The exploitation of renewable energy sources for delivering carbon neutral or carbon negative solutions has become challenging in the current era because conventional fuel sources are of finite origins. Algae are being used in the development of biophotovoltaic (BPV) platforms which are used to harvest solar energy for bioelectricity generation. Fast-growing algae have a high potential for converting CO2 from the atmosphere into biomass and valuable products. In photosynthesis light-driven splitting of water occurs, releasing a pair of electrons and generating O2. The electrons can be harvested and converted to bioelectricity. In this study, algal biofilms of a tropical cyanobacterial strain Synechococcus elongatus (UMACC 105) were formed on two types of electrodes, indium tin oxide (ITO) and reduced graphene oxide (rGO), and investigated for use in the algal biophotovoltaic (BPV) device. The highest maximum power density was registered in the rGO-based BPV device (0.538 ± 0.014 mW m−2). This illustrates the potential of this local algal strain for use in BPV devices to generate bioelectricity in both the light and dark conditions.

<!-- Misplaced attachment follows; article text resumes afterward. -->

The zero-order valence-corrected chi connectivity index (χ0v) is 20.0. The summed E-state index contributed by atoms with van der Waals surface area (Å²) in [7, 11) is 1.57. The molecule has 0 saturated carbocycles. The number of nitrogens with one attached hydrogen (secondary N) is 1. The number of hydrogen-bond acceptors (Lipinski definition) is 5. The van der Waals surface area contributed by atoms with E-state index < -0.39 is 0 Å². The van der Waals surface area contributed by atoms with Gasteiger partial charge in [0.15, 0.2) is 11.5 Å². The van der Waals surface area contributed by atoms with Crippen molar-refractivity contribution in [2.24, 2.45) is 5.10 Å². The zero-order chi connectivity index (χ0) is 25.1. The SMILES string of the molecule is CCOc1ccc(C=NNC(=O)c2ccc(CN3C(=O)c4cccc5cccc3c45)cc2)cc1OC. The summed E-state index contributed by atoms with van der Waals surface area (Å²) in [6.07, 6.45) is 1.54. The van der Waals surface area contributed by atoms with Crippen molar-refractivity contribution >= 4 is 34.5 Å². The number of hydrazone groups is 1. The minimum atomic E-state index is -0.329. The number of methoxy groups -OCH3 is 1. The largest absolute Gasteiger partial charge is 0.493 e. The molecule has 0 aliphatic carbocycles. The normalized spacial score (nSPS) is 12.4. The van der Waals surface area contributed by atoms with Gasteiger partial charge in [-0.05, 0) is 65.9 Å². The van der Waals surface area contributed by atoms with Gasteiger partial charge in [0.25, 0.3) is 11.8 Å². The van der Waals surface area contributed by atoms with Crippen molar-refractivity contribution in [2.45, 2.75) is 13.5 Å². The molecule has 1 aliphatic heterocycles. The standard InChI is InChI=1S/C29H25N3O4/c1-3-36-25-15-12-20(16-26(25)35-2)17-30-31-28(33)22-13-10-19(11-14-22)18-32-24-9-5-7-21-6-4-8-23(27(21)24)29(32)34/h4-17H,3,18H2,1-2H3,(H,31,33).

Journal of Applied Phycology – Springer Journals
Published: May 30, 2018
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